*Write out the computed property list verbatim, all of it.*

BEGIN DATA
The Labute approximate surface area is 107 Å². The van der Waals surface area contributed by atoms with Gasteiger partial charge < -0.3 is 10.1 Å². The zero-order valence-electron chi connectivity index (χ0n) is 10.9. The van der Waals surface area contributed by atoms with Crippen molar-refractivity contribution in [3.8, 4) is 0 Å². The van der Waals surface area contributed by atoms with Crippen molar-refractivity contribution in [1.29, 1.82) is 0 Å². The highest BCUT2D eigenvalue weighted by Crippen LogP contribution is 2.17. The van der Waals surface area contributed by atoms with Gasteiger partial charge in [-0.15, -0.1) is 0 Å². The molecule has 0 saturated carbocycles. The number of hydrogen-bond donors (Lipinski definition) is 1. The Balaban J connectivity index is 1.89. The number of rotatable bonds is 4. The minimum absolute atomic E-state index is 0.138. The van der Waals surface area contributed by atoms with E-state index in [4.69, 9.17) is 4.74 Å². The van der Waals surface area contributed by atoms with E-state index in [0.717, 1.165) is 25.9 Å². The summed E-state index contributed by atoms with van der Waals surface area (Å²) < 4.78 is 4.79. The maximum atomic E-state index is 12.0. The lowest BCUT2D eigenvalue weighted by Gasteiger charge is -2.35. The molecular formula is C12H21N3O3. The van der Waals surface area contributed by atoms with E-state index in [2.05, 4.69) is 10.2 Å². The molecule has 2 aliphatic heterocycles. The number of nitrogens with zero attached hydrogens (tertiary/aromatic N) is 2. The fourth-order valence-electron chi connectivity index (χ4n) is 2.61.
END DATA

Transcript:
The Labute approximate surface area is 107 Å². The van der Waals surface area contributed by atoms with Gasteiger partial charge < -0.3 is 10.1 Å². The zero-order valence-electron chi connectivity index (χ0n) is 10.9. The van der Waals surface area contributed by atoms with Crippen molar-refractivity contribution in [3.8, 4) is 0 Å². The van der Waals surface area contributed by atoms with Crippen molar-refractivity contribution in [1.29, 1.82) is 0 Å². The highest BCUT2D eigenvalue weighted by Crippen LogP contribution is 2.17. The van der Waals surface area contributed by atoms with Gasteiger partial charge in [-0.15, -0.1) is 0 Å². The molecule has 0 saturated carbocycles. The number of hydrogen-bond donors (Lipinski definition) is 1. The Balaban J connectivity index is 1.89. The number of rotatable bonds is 4. The minimum absolute atomic E-state index is 0.138. The van der Waals surface area contributed by atoms with E-state index in [4.69, 9.17) is 4.74 Å². The van der Waals surface area contributed by atoms with E-state index in [0.717, 1.165) is 25.9 Å². The summed E-state index contributed by atoms with van der Waals surface area (Å²) < 4.78 is 4.79. The maximum atomic E-state index is 12.0. The lowest BCUT2D eigenvalue weighted by Gasteiger charge is -2.35. The molecular formula is C12H21N3O3. The van der Waals surface area contributed by atoms with E-state index in [2.05, 4.69) is 10.2 Å². The molecule has 2 aliphatic heterocycles. The number of nitrogens with zero attached hydrogens (tertiary/aromatic N) is 2. The fourth-order valence-electron chi connectivity index (χ4n) is 2.61.